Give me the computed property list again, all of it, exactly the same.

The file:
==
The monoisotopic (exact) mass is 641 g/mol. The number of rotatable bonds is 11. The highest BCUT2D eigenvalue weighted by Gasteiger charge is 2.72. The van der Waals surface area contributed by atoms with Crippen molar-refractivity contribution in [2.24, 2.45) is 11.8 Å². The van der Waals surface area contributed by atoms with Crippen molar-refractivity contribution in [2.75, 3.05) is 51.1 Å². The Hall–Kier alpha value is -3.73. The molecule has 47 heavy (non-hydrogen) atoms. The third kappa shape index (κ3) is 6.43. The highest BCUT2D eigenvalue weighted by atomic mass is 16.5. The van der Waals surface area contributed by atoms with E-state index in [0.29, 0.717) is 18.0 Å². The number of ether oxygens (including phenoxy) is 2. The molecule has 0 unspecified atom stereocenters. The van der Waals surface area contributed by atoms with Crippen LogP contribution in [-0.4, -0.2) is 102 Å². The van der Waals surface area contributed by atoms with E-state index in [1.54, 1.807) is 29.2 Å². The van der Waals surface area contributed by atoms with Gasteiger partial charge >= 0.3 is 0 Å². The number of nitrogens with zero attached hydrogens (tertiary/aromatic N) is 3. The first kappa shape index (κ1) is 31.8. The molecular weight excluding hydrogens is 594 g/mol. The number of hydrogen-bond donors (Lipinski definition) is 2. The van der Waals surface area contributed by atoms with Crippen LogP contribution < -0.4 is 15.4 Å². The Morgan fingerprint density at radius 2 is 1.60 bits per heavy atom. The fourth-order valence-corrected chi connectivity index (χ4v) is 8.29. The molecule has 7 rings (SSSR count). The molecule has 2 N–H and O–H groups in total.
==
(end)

The monoisotopic (exact) mass is 641 g/mol. The number of rotatable bonds is 11. The highest BCUT2D eigenvalue weighted by Gasteiger charge is 2.72. The van der Waals surface area contributed by atoms with Crippen molar-refractivity contribution in [2.24, 2.45) is 11.8 Å². The van der Waals surface area contributed by atoms with Crippen molar-refractivity contribution in [2.75, 3.05) is 51.1 Å². The Hall–Kier alpha value is -3.73. The molecule has 47 heavy (non-hydrogen) atoms. The third kappa shape index (κ3) is 6.43. The highest BCUT2D eigenvalue weighted by atomic mass is 16.5. The van der Waals surface area contributed by atoms with E-state index in [0.29, 0.717) is 18.0 Å². The number of ether oxygens (including phenoxy) is 2. The molecule has 0 unspecified atom stereocenters. The van der Waals surface area contributed by atoms with Crippen LogP contribution in [-0.4, -0.2) is 102 Å². The van der Waals surface area contributed by atoms with E-state index in [1.54, 1.807) is 29.2 Å². The van der Waals surface area contributed by atoms with Gasteiger partial charge >= 0.3 is 0 Å². The number of nitrogens with zero attached hydrogens (tertiary/aromatic N) is 3. The first kappa shape index (κ1) is 31.8. The molecular weight excluding hydrogens is 594 g/mol. The number of hydrogen-bond donors (Lipinski definition) is 2. The van der Waals surface area contributed by atoms with Crippen LogP contribution < -0.4 is 15.4 Å². The Morgan fingerprint density at radius 2 is 1.60 bits per heavy atom. The fourth-order valence-corrected chi connectivity index (χ4v) is 8.29. The molecule has 7 rings (SSSR count). The molecule has 2 N–H and O–H groups in total.